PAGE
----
By Nate Raymond and Gertrude Chavez-Dreyfuss
NEW YORK (Reuters) – The U.S. government on Thursday began its final auction of bitcoins seized during the prosecution of the creator of Silk Road, an online black market where the virtual currency could be used to buy illegal drugs and other goods.
The six-hour online auction began at 8:00 a.m. EST for about 44,341 bitcoins worth more than $17.5 million.
Genesis Global Trading, a subsidiary of Digital Currency Group (DCG), planned to participate in the auction, according to Barry Silbert, a prominent bitcoin investor and DCG founder and chief executive officer, in an e-mail to Reuters.
DCG is a holding firm focused on investing and developing businesses that deal in bitcoin and other cryptocurrencies. It recently raised a round of funding from some large U.S. financial companies such as Bain Capital Ventures and Mastercard.
DCG’s former predecessor SecondMarket, also founded by Silbert, won a previous bitcoin auction.
Billionaire venture capitalist Tim Draper, meanwhile, said in an e-mail to Reuters, he will not participate in Thursday’s auction, but noted that “it seems like the world is waking back up to bitcoin.” He was also successful in two prior bitcoin sales.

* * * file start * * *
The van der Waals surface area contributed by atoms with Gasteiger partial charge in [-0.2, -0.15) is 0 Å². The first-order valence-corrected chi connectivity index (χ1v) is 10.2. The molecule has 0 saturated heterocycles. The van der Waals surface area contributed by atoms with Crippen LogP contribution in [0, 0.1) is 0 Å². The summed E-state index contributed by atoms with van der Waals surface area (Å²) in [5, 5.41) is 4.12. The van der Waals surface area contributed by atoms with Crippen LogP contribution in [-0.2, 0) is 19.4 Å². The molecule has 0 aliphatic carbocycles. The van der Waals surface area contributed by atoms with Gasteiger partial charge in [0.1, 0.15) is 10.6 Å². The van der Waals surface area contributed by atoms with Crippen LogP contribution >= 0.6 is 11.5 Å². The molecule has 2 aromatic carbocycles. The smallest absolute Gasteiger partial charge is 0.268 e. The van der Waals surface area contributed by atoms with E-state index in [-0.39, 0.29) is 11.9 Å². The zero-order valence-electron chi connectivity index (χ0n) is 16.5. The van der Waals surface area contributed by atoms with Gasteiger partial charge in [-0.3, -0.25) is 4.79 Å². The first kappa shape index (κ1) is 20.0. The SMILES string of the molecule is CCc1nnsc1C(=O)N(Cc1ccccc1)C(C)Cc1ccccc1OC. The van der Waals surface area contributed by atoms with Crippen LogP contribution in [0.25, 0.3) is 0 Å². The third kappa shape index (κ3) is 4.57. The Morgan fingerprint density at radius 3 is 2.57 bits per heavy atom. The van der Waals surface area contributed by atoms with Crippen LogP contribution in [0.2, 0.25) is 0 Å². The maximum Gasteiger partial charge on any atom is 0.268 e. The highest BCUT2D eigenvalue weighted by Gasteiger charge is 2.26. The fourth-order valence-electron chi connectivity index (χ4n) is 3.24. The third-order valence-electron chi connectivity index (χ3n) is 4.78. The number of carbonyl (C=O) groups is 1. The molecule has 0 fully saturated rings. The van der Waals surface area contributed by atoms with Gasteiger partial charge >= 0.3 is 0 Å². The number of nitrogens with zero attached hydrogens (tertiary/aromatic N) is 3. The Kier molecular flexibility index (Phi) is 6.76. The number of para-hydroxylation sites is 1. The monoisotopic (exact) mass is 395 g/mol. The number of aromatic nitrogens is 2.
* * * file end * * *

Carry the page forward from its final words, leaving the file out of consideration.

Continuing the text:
The bitcoins being auctioned are the last remaining in custody in connection with the federal prosecution of Ross Ulbricht, who authorities say ran Silk Road.
Silk Road operated for more than two years, generating more than $214 million in sales of drugs and other illicit goods using bitcoins, before being shut down in October 2013, prosecutors said.
Bitcoins are used as a vehicle for moving money around the world quickly and anonymously via the Web without the need for third-party verification. That has made it controversial, but also attractive, to users ranging from drug dealers to those trying to circumvent capital controls.
The U.S. Marshals Service conducted auctions in June and December 2014 for nearly 80,000 bitcoins seized during the raid of Silk Road, and one this past March for 50,000 bitcoins.
Thursday’s auction includes 21 blocks of 2,000 bitcoins and one block of over 2,341 bitcoins. Winners will be notified Friday.
A Marshals Service spokeswoman declined to say how many potential bidders had registered.
The latest auction comes amid a surge the price of the virtual currency, with the price of a single bitcoin hitting $500 on Wednesday for the first time since August 2014.
The price later fell, and by midday, one bitcoin was worth $395.67, according to the Bitstamp exchange.
(Reporting by Nate Raymond and Gertrude Chavez-Dreyfuss Editing by W Simon)
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- Silk Road
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